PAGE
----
China, coal and COP26: can the world’s biggest emitter give up its dirty habit?

China, coal and COP26: can the world’s biggest emitter give up its dirty habit?

Those who helped fuel China’s growth fear for livelihoods, while power shortages create transition dilemma for Xi Jinping

When he was a little boy in the 1980s, Wang Xiaojun was taught to be proud of his home town of Lüliang in the north-western Chinese province of Shanxi. Shanxi is China’s biggest coal-producing region, and Lüliang was a significant base for the Red Army during the second world war.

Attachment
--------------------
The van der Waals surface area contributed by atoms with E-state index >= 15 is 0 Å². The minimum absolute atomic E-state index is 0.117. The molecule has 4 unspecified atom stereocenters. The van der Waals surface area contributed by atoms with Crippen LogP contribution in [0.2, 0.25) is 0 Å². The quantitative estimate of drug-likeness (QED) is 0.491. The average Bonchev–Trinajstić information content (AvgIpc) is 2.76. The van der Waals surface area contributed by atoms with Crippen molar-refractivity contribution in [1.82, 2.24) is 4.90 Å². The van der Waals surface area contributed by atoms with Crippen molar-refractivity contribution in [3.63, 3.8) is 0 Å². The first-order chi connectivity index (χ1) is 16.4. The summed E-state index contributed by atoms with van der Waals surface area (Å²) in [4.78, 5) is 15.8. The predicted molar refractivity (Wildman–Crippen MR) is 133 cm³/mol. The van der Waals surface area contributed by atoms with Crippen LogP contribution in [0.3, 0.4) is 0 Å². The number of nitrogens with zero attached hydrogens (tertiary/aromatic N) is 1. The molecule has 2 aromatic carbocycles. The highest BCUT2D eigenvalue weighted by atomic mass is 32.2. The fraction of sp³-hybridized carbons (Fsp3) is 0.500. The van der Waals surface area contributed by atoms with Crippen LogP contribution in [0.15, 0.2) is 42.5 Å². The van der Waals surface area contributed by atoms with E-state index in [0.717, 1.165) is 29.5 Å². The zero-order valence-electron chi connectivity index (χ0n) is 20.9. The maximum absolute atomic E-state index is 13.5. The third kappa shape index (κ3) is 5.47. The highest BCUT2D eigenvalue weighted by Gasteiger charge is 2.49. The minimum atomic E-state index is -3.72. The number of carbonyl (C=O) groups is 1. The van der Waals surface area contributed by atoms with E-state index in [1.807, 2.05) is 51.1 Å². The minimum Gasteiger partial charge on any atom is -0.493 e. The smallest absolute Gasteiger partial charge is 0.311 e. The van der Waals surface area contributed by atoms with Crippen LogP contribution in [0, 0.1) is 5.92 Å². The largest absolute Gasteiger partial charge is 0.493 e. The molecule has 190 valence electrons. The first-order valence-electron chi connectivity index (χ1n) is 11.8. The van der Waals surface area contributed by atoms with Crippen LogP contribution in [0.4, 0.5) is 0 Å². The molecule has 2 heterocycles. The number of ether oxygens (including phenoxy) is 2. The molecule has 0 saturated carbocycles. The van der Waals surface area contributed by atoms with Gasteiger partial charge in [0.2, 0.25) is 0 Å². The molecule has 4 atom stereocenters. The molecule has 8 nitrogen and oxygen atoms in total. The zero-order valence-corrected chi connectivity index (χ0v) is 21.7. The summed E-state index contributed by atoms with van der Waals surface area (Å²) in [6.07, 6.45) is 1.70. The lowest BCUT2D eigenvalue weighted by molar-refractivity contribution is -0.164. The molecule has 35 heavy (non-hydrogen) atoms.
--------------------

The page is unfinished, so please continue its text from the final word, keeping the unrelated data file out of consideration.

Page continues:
Nestled in the mountains of the dusty Loess Plateau, Lüliang, a city of 3.4m people, has had less to shout about in recent years. A series of corruption scandals in the city brought down several high profile officials shortly after President Xi Jinping came to power in 2013; there are concerns over the high number of babies born with congenital defects, blamed by experts on air pollution; and, last week, a huge flood forced coal mines to close just as China scrambles to tackle its energy crunch.

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